California Insurance Litigation Blog

California Insurance Litigation Blog

Category Archives: Policy Interpretation

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Helpful Tips to Policyholders: Pay Close Attention to Plan’s Limitations Provisions

Posted in Case Updates, Disability Insurance, ERISA, Insurance Questions and Concepts, Policy Interpretation, Statute of Limitations
Do you have a disability insurance policy, health insurance policy or life insurance policy through your work?  If you do, you should read this article as you may miss some important deadlines if you do not. The Supreme Court’s recent  holding that the limitations periods in employer-sponsored plans are enforceable, even where such limitations periods … Continue Reading

The Reasonable Expectations of the Covered Party, Even an Additional Insured, Determines the Interpretation of Ambiguous Policy Language

Posted in Case Updates, Duty to Defend, General Liablity, Policy Interpretation
In California, courts have long held that where a policy provision is ambiguous because it is susceptible to multiple interpretations, the reasonable expectation of the covered party governs.  But which parties’ objectively reasonable expectations should govern where there are both a named insured and an additional named insured claiming coverage?  In its significant decision in … Continue Reading

Supreme Court Looks at ERISA Plan Terms to Govern Limitation Periods to File Lawsuits

Posted in Case Updates, Disability Insurance, ERISA, Policy Interpretation, Statute of Limitations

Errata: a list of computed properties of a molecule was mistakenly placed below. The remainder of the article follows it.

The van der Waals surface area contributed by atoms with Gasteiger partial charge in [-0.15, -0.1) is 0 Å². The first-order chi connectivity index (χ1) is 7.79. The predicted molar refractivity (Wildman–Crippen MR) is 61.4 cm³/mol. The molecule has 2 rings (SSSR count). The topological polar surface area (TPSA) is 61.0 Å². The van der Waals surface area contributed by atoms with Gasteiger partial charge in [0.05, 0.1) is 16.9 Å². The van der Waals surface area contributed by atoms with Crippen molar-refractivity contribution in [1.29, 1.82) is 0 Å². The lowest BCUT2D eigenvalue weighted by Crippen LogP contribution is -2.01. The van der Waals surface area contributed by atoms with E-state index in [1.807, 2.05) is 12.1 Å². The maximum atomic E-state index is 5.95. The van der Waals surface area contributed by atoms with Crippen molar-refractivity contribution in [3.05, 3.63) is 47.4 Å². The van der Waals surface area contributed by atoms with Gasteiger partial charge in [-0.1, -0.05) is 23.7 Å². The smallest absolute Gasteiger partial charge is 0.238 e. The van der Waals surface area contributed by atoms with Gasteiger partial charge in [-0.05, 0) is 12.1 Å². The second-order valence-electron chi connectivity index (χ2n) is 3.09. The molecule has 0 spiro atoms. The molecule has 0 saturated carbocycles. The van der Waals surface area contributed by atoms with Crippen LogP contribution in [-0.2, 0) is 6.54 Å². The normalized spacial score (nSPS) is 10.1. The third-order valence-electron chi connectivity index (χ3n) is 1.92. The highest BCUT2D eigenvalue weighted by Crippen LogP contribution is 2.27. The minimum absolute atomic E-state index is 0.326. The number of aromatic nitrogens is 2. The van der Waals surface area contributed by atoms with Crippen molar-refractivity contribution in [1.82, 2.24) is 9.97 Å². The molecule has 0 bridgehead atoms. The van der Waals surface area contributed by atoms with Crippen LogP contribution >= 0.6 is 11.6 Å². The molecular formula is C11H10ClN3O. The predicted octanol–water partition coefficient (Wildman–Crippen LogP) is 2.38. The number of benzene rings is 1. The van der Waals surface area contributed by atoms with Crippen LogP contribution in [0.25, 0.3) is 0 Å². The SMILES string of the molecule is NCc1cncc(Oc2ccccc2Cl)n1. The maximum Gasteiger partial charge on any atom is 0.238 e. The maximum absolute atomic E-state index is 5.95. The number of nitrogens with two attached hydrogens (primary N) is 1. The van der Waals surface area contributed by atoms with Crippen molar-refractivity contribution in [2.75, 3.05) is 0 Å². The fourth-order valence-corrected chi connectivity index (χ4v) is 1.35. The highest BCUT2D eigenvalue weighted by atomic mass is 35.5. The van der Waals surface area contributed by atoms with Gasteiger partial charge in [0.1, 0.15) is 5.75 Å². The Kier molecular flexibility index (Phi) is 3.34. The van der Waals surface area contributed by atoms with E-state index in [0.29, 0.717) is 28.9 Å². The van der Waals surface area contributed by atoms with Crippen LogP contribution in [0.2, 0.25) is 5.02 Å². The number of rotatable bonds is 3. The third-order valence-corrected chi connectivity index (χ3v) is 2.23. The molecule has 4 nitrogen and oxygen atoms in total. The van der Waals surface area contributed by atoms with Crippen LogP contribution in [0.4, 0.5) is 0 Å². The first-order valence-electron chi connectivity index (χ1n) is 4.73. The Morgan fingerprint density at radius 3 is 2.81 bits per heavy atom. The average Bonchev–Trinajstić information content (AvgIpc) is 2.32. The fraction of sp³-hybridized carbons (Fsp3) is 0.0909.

In a highly anticipated decision, a unanimous United States Supreme Court held that insureds with employer-sponsored plans are contractually bound by the limitations periods set forth in their plan documents.  These limitations periods, which specify when insureds must file any legal actions under the Employee Retirement Income Security Act of 1974 (“ERISA”), are enforceable so … Continue Reading

Insurers Have a Duty to Defend at the Outset of Litigation Even If a SIR Has Not Been Exhausted

Posted in Case Updates, Commercial General Liability Insurance, Duty to Defend, General Liablity, Policy Interpretation
Insurers providing general liability insurance cannot shirk their duty to defend insureds at the outset of litigation by relying on self-insured retention (SIR) provisions in those policies unless the policies expressly and unambiguously make the insurer’s duty to defend contingent upon the SIR.  So held the Fourth District Court of Appeals in American Safety Indemnity … Continue Reading

Property Insurers May Be Liable to Owners for Loss of Rents Resulting from Damaged Property

Posted in Breach of Contract, Case Updates, Insurance Bad Faith, Policy Interpretation, Property & Casualty Insurance
Commercial property owners may recover lost rental income from their insurer if they are unable to rent out damaged property, absent clear policy exclusions.  The California Court of Appeal recently held the owner of commercial property has a reasonable expectation of coverage for loss of rent, even if the property was not leased out at … Continue Reading

Insurer’s General Reservation of Rights Does Not Entitle Insured to Cumis Counsel

Posted in Commercial General Liability Insurance, Directors & Officers Insurance, Duty to Defend, Policy Interpretation, Property & Casualty Insurance
In a recent ruling, the California Court of Appeal held that an insurer’s general reservation of rights to deny coverage of damages outside its policy does not create a conflict of interest with the insured, such that the insured in entitled to Cumis counsel.  The decision in Federal Insurance Co. v. MBL, Inc. __ Cal. … Continue Reading